Apache Cassandra 0.5.0 was released over the weekend, four months after 0.4. (Upgrade notes; full changelog.) We're excited about releasing 0.5 because it makes life even better for people using Cassandra as their primary data source -- as opposed to a replica, possibly denormalized, of data that exists somewhere else.
The Cassandra distributed database has always had a commitlog to provide durable writes, and in 0.4 we added an option to waiting for commitlog sync before acknowledging writes, for cases where even a few seconds of potential data loss was not an option. But what if a node goes down temporarily? 0.5 adds proactive repair, what Dynamo calls "anti-entropy," to synchronize any updates Hinted Handoff or read repair didn't catch across all replicas for a given piece of data.
Finally, in 0.5 we've improved concurrency across the board, improving insert speed by over 50% on the stress.py benchmark (from contrib/) on a relatively modest 4-core system with 2GB of ram. We've also added a [row] key cache, enabling similar relative improvements in reads:
(You will note that unlike most systems, Cassandra reads are usually slower than writes. 0.6 will narrow this gap with full row caching and mmap'd I/O, but fundamentally we think optimizing for writes is the right thing to do since writes have always been harder to scale.)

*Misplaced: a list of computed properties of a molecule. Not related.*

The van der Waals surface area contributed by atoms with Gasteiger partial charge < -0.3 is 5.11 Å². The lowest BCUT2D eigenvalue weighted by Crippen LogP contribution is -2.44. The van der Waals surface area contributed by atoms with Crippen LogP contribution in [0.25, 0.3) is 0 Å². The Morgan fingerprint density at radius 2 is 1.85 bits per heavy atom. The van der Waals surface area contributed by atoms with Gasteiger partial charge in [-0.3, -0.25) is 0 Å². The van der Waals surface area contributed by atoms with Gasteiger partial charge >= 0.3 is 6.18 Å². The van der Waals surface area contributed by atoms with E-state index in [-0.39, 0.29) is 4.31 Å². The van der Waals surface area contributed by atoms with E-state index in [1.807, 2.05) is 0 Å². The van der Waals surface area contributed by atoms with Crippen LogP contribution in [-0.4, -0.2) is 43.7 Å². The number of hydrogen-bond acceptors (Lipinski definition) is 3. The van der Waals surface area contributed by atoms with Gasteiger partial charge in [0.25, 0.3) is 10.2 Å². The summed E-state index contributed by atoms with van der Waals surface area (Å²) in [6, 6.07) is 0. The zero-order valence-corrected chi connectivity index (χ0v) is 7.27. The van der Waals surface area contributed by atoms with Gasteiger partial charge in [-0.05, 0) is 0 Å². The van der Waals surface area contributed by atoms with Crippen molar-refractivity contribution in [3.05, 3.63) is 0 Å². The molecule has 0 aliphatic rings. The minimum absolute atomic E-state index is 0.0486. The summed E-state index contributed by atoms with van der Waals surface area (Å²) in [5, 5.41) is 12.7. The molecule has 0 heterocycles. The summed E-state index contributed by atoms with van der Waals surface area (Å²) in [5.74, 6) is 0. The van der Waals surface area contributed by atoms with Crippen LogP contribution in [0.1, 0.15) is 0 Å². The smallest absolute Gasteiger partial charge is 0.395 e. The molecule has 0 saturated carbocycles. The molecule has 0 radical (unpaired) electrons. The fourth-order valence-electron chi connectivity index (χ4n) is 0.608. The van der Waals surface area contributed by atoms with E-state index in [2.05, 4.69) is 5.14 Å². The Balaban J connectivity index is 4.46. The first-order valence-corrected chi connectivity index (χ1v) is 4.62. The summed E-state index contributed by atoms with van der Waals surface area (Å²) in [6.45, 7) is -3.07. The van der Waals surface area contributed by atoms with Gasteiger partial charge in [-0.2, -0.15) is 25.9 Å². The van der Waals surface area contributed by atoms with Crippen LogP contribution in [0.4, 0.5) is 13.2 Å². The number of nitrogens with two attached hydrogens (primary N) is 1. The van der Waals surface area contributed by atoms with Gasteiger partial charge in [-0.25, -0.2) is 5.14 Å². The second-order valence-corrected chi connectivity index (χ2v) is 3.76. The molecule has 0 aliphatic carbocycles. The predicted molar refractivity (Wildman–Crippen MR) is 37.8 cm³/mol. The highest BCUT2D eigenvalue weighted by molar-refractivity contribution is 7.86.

Log replay, flush, compaction, and range queries are also faster.
0.5 also brings new tools, including JSON-based data export and import, an improved command-line interface, and new JMX metrics.
One final note: like all distributed systems, Cassandra is designed to maximize throughput when under load from many clients. Benchmarking with a single thread or a small handful will not give you numbers representative of production (unless you only ever have four or five users at a time in production, I suppose). Please don't ask "why is Cassandra so slow" and offer up a single-threaded benchmark as evidence; that makes me sad inside. Here's 1000 words:
(Thanks to Brandon Williams for the graphs.)